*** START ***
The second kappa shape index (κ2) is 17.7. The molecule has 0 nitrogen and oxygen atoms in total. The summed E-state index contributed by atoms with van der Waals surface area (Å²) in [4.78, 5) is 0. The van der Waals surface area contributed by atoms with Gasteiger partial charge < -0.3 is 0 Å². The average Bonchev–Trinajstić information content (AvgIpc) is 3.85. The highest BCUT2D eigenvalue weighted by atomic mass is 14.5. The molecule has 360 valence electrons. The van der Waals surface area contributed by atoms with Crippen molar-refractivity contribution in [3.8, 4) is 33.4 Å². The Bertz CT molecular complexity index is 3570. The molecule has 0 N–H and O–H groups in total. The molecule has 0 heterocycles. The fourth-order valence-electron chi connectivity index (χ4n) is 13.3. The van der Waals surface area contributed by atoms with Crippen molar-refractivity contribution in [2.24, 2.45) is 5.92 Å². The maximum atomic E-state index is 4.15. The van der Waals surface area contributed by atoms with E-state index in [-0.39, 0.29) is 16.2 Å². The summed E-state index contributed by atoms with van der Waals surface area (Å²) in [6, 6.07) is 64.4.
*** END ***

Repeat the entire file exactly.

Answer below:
The second kappa shape index (κ2) is 17.7. The molecule has 0 nitrogen and oxygen atoms in total. The summed E-state index contributed by atoms with van der Waals surface area (Å²) in [4.78, 5) is 0. The van der Waals surface area contributed by atoms with Gasteiger partial charge < -0.3 is 0 Å². The average Bonchev–Trinajstić information content (AvgIpc) is 3.85. The highest BCUT2D eigenvalue weighted by atomic mass is 14.5. The molecule has 360 valence electrons. The van der Waals surface area contributed by atoms with Crippen molar-refractivity contribution in [3.8, 4) is 33.4 Å². The Bertz CT molecular complexity index is 3570. The molecule has 0 N–H and O–H groups in total. The molecule has 0 heterocycles. The fourth-order valence-electron chi connectivity index (χ4n) is 13.3. The van der Waals surface area contributed by atoms with Crippen molar-refractivity contribution in [2.24, 2.45) is 5.92 Å². The maximum atomic E-state index is 4.15. The van der Waals surface area contributed by atoms with E-state index in [-0.39, 0.29) is 16.2 Å². The summed E-state index contributed by atoms with van der Waals surface area (Å²) in [6, 6.07) is 64.4.